"The time between initial diagnosis and external-beam radiation therapy can be delayed for various reasons," explained the study's lead author, Stephen F. Andrews, D.O., chief resident in the Fox Chase radiation oncology department. Some of the reasons for delay, Andrews said, include the belief by many physicians that all prostate cancer is slow-growing, consideration of multiple treatment options and opinions, more labor-intensive treatment planning and long wait times from the start of planning to the start of treatment. Often if a delay is expected hormone therapy is prescribed.
"The time delay is a real concern for the patient, and physicians have limited data to guide them regarding the urgency of treatment. "The purpose of this study was to evaluate the effect of treatment delay on the outcome of these men who choose external-beam radiation," Andrews said.
The study looked at data for 1,498 patients treated with external-beam radiation between 1981 and 2001. The median follow-up was 57 months, with a minimum of two years. Time to treatment was defined by the interval between the first positive biopsy and the initiation of radiation therapy. Patients were categorized into four groups in relation to time to treatment: less than three months (n=589), three to six months (n=629), six to nine months (n=94) and more than nine months (n=67). A second analysis was performed which evaluated outcomes at the median time to treatment of 3.2 months.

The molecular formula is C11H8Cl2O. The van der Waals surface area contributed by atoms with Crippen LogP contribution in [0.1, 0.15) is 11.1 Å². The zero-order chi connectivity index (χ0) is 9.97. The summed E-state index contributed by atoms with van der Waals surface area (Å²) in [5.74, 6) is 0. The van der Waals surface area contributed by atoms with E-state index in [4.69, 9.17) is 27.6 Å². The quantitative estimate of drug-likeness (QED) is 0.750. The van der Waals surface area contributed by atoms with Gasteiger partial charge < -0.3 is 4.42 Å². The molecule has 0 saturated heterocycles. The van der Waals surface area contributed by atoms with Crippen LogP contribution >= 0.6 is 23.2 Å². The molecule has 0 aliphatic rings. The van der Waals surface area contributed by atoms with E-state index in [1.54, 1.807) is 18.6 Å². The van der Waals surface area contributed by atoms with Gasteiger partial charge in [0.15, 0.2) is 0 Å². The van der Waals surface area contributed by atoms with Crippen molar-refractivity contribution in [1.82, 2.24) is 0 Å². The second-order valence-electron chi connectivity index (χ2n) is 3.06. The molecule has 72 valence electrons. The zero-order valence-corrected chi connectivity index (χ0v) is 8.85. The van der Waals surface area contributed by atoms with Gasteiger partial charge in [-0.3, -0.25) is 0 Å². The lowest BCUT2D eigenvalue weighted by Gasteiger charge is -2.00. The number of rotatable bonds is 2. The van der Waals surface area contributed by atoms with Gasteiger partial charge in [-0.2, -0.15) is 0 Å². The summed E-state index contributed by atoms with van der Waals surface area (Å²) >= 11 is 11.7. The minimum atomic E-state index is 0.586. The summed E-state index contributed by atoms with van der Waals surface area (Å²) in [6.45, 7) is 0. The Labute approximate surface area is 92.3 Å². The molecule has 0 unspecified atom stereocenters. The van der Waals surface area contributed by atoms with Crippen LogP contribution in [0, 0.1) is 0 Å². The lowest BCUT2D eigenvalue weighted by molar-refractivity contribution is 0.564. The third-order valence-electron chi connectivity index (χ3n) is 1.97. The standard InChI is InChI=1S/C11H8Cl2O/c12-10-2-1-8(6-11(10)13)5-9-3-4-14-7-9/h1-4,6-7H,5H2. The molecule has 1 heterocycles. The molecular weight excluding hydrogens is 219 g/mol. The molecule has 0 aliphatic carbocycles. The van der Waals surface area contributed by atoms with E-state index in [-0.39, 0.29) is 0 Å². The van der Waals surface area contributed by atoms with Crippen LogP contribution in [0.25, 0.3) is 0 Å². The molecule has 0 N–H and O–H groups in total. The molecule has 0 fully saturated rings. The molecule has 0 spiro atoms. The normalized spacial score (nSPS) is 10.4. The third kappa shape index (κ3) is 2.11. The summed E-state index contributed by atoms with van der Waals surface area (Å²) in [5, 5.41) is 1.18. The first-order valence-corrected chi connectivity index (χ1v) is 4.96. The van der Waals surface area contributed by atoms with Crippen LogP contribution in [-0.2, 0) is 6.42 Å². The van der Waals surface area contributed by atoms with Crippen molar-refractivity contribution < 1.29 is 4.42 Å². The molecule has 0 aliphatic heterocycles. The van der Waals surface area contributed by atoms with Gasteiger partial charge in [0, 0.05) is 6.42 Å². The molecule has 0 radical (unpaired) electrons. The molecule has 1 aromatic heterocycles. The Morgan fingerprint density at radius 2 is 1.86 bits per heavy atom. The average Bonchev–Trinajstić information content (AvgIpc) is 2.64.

"Our findings show that a delay, within the limits of this study, from the time of diagnosis to the start of treatment with external-beam radiat
Contact: Colleen Kirsch
Fox Chase Cancer Center